Former Ravens head coach and current NFL Network analyst Brian Billick just exited the podium at the NFl Scouting Combine. He was his engaging and interesting self, calling Stanford's Andrew Luck the best quarterback prospect since John Elway and relaying a story where he once asked an NFL prospect with character questions, "Are you a thug or are you stupid?"

He also discussed the difficult decisions former players - Ray Lewis and Ed Reed - will face in deciding when it's time to hang it up and call it quits on expected Hall of Fame careers. Lewis and Reed have both said that they will play next season.

"It’s eventually going to happen for everyone," Billick said. "Ed Reed is a little bit different because of the injuries. ... Ed, as you know, is very in tune to that. The demands on his body and the hits that he takes, at some point. Ed will be prudent that way. It may take for the entire offseason. When we had Jonathan Ogden, Jonathan could have continued to play but Jonathan knew because the toe injury at the end, ‘You know what? I’m not going to do what I know how I have to do in the offseason to come back and play. Yeah, I’m going to keep playing but I know what that offseason has to be.’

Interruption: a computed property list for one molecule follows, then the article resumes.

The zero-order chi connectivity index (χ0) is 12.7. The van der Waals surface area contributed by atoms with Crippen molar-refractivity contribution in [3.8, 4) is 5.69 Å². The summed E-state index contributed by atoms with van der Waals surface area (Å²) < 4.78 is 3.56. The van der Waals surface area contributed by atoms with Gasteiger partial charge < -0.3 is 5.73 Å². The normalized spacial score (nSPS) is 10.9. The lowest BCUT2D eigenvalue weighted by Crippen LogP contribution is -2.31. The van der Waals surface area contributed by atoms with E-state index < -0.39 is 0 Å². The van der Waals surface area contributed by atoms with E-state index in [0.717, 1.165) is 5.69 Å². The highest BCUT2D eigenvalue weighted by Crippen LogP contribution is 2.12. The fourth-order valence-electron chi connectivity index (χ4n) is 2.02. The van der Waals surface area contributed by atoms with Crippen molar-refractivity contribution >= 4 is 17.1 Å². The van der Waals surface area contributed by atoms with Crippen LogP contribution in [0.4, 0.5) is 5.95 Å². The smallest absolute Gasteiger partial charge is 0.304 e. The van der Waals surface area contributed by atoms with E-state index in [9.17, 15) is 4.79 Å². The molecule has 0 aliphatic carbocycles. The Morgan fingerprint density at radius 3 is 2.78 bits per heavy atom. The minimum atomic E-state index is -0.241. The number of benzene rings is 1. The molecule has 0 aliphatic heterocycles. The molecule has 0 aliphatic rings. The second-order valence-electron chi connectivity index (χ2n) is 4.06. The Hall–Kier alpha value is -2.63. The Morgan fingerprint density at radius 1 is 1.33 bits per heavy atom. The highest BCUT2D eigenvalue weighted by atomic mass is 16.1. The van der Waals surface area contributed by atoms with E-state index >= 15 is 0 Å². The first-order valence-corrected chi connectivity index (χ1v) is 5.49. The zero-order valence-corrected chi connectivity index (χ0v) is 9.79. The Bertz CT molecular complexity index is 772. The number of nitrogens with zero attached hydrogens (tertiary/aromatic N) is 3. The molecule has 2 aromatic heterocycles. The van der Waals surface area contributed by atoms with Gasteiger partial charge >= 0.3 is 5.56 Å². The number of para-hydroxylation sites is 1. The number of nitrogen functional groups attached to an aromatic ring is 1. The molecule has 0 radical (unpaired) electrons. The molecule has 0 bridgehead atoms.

"Ed Reed, I think, has the intelligence obviously to [say], 'You know what, I just know that I can’t and won’t do the things that I have to do in the offseason in order to play.' Ray, gosh, it amazes me. I thought a couple of years ago he was a bit of a liability on third down and he seemed to bounce back in only the way Ray Lewis can, and needed to be on the field every snap. Amazing. But even for Ray Lewis, at some point. Ray has such a high expectation for himself and again, it’s hard for a player sometimes to truly recognize where are you. I’ve had a number of my former players – typically the smart ones – that will call outside sources and say, ‘Coach, look at my film, tell me if it’s time for me to go.’ It’s a tough question."

Billick, who led the Ravens to their lone Super Bowl championship, also offered high praise for his successor. Ravens coach John Harbaugh has gone to the playoffs in all four of his seasons, and has taken his team to two AFC championship games.

“John has been brilliant," Billick said. "Part of it is because he came into a team that was – I don’t want to sound self-serving – but was pretty good, and a good, sound organization. It’s the same reason whether it be a Bill Belichick or now Tom Coughlin, a Mike McCarthy. Once you have a certain level of success, it’s kind of assumed so you don’t give them credit for continuing to have that success. But John’s been brilliant in what he has done in Baltimore and has them on the cusp. They’re going to be there again next year."